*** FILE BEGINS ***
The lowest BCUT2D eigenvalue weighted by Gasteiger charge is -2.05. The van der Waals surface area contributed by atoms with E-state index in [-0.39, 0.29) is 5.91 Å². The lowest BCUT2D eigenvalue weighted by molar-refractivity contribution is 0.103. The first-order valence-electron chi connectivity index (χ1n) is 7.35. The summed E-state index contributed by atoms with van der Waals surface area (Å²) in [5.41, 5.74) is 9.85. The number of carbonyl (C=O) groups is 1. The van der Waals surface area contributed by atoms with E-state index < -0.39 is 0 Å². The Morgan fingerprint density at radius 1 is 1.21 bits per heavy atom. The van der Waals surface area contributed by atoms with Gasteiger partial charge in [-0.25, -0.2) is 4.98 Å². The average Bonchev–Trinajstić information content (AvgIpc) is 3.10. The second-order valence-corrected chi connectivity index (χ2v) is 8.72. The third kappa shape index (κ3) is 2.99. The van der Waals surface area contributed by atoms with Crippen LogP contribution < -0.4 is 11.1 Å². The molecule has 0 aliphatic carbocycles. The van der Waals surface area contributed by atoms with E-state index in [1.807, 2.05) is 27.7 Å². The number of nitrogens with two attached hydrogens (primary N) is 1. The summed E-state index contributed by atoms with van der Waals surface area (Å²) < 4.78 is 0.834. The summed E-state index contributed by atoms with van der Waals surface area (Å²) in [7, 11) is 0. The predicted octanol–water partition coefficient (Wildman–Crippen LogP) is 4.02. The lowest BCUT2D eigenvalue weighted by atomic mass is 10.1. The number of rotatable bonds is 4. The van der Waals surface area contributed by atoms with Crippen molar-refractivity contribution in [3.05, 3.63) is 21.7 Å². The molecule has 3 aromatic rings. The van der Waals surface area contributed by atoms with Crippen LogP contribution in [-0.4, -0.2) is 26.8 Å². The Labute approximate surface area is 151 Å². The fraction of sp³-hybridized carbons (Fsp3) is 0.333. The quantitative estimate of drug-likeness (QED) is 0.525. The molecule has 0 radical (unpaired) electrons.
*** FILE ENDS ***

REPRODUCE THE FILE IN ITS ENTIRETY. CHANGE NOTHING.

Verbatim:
The lowest BCUT2D eigenvalue weighted by Gasteiger charge is -2.05. The van der Waals surface area contributed by atoms with E-state index in [-0.39, 0.29) is 5.91 Å². The lowest BCUT2D eigenvalue weighted by molar-refractivity contribution is 0.103. The first-order valence-electron chi connectivity index (χ1n) is 7.35. The summed E-state index contributed by atoms with van der Waals surface area (Å²) in [5.41, 5.74) is 9.85. The number of carbonyl (C=O) groups is 1. The van der Waals surface area contributed by atoms with E-state index < -0.39 is 0 Å². The Morgan fingerprint density at radius 1 is 1.21 bits per heavy atom. The van der Waals surface area contributed by atoms with Gasteiger partial charge in [-0.25, -0.2) is 4.98 Å². The average Bonchev–Trinajstić information content (AvgIpc) is 3.10. The second-order valence-corrected chi connectivity index (χ2v) is 8.72. The third kappa shape index (κ3) is 2.99. The van der Waals surface area contributed by atoms with Crippen LogP contribution < -0.4 is 11.1 Å². The molecule has 0 aliphatic carbocycles. The van der Waals surface area contributed by atoms with E-state index in [1.807, 2.05) is 27.7 Å². The number of nitrogens with two attached hydrogens (primary N) is 1. The summed E-state index contributed by atoms with van der Waals surface area (Å²) < 4.78 is 0.834. The summed E-state index contributed by atoms with van der Waals surface area (Å²) in [7, 11) is 0. The predicted octanol–water partition coefficient (Wildman–Crippen LogP) is 4.02. The lowest BCUT2D eigenvalue weighted by atomic mass is 10.1. The number of rotatable bonds is 4. The van der Waals surface area contributed by atoms with Crippen molar-refractivity contribution in [3.05, 3.63) is 21.7 Å². The molecule has 3 aromatic rings. The van der Waals surface area contributed by atoms with Crippen LogP contribution in [-0.4, -0.2) is 26.8 Å². The Labute approximate surface area is 151 Å². The fraction of sp³-hybridized carbons (Fsp3) is 0.333. The quantitative estimate of drug-likeness (QED) is 0.525. The molecule has 0 radical (unpaired) electrons.